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Barnstable County/Mass DEP Municipal Assistance Coordinator Kari Parcell offers advice to Orleans on how to increase recycling opportunities

The following article was published in the Cape Cod Chronicle on October 16, 2019 and is shared here with permission.

Expert Praises Town’s Recycling, Sees Room For Improvement

By: Ed Maroney

ORLEANS — Another voice has been added to the conversation about the best use of the town’s transfer station. This afternoon (Oct. 17), the board of health will review a report from Kari Parcell, the county’s municipal assistance coordinator, on how to increase recycling opportunities.

After a recent public hearing at which opinions were mixed on a proposed change to single-stream recycling, the board decided to concentrate for now on ways to improve the existing operation. Resident Rick Francolini invited Parcell to take a look at the operation, an idea endorsed by the board and DPW/Natural Resources Director Tom Daley.

“Tom is a great guy and we have been working (closely) on this topic and many others,” Parcell wrote to Francolini last month.

At today’s board meeting, which begins at 2 p.m., Parcell will present observations from her Sept. 24 walk-through of the transfer station. Her recommendations include seeking a mattress recycling grant, increasing the use of the paint shed, adding a food waste drop-off program, creating new signage, staging an outreach and education campaign, and following up opportunities to apply for state Department of Environmental Protection grants.

“Tom and I work well together in getting funding and using grant programs to help implement and pay for initial start up costs,” Parcell wrote in her response to Francolini. “I would also recommend an education campaign, town wide presentations by myself and Tom in open forums as well as other forums in which you see fit…”

Parcell’s presentation started with advice on how people can avoid contaminating recyclables, which can lead to loads being rejected at materials recovery facilities or even at ports before shipping. The “top 4” contaminants are bagged recyclables and plastic bags, food and liquid, clothing and linens, and “tanglers,” items such as ropes, hoses, and strings of lights that could jam processing machines. Go to for more specifics on what and how to recycle, or call the transfer station at 508-240-3770.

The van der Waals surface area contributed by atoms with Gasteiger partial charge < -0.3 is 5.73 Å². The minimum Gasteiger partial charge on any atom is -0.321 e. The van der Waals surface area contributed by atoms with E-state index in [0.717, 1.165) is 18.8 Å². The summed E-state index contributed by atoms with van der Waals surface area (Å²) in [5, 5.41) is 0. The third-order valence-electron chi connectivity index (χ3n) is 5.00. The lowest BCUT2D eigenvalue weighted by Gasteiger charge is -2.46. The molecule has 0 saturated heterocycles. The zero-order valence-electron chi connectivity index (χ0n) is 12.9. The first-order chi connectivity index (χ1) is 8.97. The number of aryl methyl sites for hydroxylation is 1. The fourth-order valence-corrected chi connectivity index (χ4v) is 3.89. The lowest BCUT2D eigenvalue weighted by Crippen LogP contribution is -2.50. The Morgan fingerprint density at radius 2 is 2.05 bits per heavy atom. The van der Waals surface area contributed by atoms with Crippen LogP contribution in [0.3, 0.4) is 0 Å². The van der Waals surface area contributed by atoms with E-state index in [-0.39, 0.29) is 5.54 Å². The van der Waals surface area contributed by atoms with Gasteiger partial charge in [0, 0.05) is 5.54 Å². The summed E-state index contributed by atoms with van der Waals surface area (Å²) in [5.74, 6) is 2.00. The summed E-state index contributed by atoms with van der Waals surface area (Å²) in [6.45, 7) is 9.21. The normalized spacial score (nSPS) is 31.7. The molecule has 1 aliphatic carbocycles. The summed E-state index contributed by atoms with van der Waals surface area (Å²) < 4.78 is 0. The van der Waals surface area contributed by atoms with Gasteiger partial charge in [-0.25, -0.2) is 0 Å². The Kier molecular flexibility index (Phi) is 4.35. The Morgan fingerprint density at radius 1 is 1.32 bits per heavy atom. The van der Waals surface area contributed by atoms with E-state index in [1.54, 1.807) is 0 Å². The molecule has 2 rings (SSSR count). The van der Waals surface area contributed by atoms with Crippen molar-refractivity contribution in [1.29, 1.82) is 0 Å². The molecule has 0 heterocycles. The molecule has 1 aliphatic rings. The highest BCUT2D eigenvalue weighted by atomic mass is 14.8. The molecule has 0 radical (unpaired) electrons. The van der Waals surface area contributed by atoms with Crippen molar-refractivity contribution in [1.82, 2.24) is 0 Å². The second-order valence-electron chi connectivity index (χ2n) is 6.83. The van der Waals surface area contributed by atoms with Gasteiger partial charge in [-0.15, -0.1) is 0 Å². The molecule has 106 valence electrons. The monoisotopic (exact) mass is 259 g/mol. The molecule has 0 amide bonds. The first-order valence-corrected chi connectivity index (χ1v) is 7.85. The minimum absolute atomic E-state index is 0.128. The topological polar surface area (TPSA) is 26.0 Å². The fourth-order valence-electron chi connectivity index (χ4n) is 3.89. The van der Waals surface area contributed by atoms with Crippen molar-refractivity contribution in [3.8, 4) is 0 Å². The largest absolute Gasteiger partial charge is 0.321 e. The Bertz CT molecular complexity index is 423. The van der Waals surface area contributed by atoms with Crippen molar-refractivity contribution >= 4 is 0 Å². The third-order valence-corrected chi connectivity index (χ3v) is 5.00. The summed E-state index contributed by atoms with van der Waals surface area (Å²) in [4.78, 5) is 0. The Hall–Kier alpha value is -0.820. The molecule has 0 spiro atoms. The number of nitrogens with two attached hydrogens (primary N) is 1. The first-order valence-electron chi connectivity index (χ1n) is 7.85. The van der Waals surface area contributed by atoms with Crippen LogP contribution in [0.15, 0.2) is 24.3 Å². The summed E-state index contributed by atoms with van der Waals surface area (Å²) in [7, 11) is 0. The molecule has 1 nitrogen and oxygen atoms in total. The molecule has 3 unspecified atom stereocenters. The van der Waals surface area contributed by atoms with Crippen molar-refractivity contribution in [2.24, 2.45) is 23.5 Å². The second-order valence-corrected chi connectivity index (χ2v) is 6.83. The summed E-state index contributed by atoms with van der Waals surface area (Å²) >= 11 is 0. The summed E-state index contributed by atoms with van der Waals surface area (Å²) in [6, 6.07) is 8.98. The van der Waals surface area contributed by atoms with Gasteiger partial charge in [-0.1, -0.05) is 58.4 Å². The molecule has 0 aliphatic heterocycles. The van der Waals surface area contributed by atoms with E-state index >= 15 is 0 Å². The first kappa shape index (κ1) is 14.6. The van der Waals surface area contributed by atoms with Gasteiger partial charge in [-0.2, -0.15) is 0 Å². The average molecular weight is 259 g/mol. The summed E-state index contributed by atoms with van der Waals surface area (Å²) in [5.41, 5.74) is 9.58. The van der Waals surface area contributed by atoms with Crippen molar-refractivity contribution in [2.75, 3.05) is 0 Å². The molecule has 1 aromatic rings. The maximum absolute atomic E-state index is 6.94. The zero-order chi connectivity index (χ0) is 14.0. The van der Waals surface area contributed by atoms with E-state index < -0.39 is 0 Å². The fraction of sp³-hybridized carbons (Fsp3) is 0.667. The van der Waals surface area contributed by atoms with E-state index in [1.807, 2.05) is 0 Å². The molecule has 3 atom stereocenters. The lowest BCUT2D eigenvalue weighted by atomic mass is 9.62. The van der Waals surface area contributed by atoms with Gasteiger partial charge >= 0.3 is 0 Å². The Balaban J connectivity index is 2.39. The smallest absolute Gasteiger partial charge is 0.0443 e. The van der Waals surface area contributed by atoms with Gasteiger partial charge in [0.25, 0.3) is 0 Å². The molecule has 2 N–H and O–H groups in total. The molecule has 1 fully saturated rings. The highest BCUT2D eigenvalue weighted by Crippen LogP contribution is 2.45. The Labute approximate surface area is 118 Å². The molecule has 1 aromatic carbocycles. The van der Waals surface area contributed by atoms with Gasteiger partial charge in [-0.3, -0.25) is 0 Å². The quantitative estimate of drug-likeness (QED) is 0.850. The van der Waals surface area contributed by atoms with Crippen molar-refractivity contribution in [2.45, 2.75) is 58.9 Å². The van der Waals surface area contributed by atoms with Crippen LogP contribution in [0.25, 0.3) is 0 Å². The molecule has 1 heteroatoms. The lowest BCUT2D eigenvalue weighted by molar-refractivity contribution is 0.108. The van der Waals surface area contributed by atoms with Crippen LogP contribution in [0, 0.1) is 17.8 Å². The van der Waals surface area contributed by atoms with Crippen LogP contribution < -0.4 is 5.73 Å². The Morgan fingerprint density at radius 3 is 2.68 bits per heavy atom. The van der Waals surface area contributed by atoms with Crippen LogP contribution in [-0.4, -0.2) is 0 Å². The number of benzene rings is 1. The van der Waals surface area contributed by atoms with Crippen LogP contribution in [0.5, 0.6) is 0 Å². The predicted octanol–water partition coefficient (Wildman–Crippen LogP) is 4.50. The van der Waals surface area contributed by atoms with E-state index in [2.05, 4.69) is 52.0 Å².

Parcell was impressed by the town’s new textile collection program, its “clean and well-organized” universal waste storage (think florescent tubes, for one), separate brush/leaf and yard waste piles, and encouragement of home composting.

Parcell identified grant funds available to start a mattress and box spring recycling effort, and noted that Eastham has a regional collection program that Orleans could access. She encouraged more use of the transfer station’s paint shed for collection of household hazardous waste paint and latex paint, now held twice a year. The former is taken by a vendor and the latter is dried out and thrown out. A regional latex paint collection program funded by DEP is up for renewal.

Food waste collection has significant potential, according to Parcell, who has had discussions about a program with Daley. Again, she said, grant funds are available, as they are for improved signage to direct recyclers at the station (one sample sign from another town announced a thoughtful safety tip: “PROPANE/No Picking).

Parcell was pleased to note that Orleans has applied for a state Recycling IQ kit grant. According to the DEP’s website, the kit “helps towns better target education and outreach to the public, give residents direct feedback at curbside or drop-off, and track and report the results of these efforts.” The kit provides digital templates for magnetic post cards and “oops” tags as well as banners and bin stickers to alert recyclers to proper procedures. Towns can get up to $6,000 to address drop-offs and $40,000 for curbside pick-ups, plus up to 40 hours of help from a municipal assistance coordinator such as Parcell.

“I look forward to the 17th and presenting some ‘fun’ facts about the state of the Cape and Orleans,” Parcell wrote to Francolini. “What a great community!”